This article originally appeared on the BeyeNETWORK.
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In my previous article, I discussed that in order to develop an XML message that can be maintained over time, you must first focus on modeling the information and then focus on the design of the message. In this article, we’ll look into how to make the transition from the data model to a message.
I’ve seen this done in a variety of ways, each with varying degrees of success. At the most basic level, you need to develop a series of principles – that can be applied consistently – to make the shift from a model to an XML message.
Attributes versus Elements
For instance, you have to decide what gets put into an XML stream as an XML element versus an attribute. I saw one standard that called all their data items attributes, and thus ported it into XML that way.
Another company was completely attribute averse, and thus made a rule never to use them.
A third company chose to use attributes for XML references and code values, but nowhere else.
The most important message here is to pick a rule and make a decision.
One of the standards I worked with failed at this basic level. It created reusable data entities but fell short of determining when to use an attribute versus an element. As a result, in some cases, the entity type (e.g., Type of Party) was put in as an attribute.
However, in some cases (e.g., Type of Address), the entity type was put in as an element.
This just makes the standard more convoluted. Whatever the decision is, apply it consistently throughout.
Another basic decision point is if and how to reuse the data element name defined in the data model. Will the element names be all upper case or mixed case (mixed case, I hope!)? Do you take the data model name and use it exactly as defined as an element name? Do you accept abbreviations as part of the XML element name? If so, which ones are acceptable? Once again, consistency is the key.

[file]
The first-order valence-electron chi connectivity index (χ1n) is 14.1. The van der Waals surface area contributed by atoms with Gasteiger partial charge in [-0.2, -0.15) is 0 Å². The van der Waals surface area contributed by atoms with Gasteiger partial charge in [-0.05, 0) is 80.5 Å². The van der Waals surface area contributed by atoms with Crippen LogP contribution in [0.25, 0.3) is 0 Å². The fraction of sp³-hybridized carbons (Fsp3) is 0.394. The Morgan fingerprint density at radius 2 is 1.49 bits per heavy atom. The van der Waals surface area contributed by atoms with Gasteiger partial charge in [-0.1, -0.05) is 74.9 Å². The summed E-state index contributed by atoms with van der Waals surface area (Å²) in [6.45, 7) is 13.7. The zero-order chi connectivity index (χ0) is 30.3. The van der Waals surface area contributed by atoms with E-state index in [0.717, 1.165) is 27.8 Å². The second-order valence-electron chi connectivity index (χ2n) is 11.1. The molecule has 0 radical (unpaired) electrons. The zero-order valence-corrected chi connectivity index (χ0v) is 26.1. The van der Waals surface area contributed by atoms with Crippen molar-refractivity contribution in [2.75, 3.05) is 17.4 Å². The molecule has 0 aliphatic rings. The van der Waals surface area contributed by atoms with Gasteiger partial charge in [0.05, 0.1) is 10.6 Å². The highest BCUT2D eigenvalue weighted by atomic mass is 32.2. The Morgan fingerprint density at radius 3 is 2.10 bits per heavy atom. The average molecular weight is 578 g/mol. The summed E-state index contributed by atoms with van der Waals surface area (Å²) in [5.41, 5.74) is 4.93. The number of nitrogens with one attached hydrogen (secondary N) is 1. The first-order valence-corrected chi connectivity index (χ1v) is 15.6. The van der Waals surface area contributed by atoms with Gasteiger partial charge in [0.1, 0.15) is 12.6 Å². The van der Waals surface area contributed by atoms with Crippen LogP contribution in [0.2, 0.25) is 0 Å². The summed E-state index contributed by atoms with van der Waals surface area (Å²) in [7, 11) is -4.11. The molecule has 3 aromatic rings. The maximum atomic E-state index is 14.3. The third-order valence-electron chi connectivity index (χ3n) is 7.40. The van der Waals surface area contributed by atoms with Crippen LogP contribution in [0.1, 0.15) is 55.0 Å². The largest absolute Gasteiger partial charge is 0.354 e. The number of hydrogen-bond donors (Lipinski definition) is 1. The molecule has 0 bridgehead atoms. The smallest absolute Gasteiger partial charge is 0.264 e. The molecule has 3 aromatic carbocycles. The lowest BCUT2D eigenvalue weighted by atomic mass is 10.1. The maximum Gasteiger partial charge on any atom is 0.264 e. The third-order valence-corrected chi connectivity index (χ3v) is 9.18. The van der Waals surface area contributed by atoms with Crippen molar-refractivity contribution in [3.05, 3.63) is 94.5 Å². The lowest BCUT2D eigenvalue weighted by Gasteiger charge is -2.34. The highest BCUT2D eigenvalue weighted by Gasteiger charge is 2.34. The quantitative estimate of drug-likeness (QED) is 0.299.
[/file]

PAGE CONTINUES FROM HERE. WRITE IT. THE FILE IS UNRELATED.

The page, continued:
When to use an element versus an attribute, upper case versus mixed case or abbreviations are decision points that are the most simplistic in concept.
The Dangers of Inheritance
Some other decisions, however, are much trickier to make and, if not fully understood, the ramifications can be profound.
In all cases, I always err on the side of making the XML structure as simple to use as possible. This is a trade-off with your XML architecture gurus who want to adopt the really cool stuff, but the “cool” XML features often make the XML more difficult to comprehend and utilize.
This is most apparent when trying to utilize the inheritance features available in XML schemas to define specifically named aggregates. In two standards implementations I’ve witnessed in the insurance space, this concept is applied heavily.
One standard has utilized this ability by first creating abstract classes for every general concept. For instance, there may be an abstract class called “Party.” They then define concrete classes that are derived from the abstract type. For instance, while my schema has a specific class called “Party,” “Party” will never appear in a data stream as such because it is an abstract class. In order for it to appear in the data stream, I need a concrete class that inherits from the base class of Party. In this standard, for instance, the role of the party becomes the aggregate name. Thus, I have concrete classes called “Insured” or “Producer.”
At first glance, I really liked this. The role of the party is very clear, and I can use a tag name instead of a typecode to process this aggregate. The roles also become part of each individual message, making it obvious what roles apply to each message type. The processing seemed much clearer. Yet, something was nagging at me about this approach. I realized that the problem was the number of possibilities that one would have to accommodate.
The group that went down this path kept the usage at a relatively high level. If I was looking for something called Producer, I would still have to look at the actual role to determine if it was the primary writing producer, servicing producer, the agent or the agency, etc. It didn’t save me from having to look at role typecodes. It only segregated those parties that are producers from those that are insureds.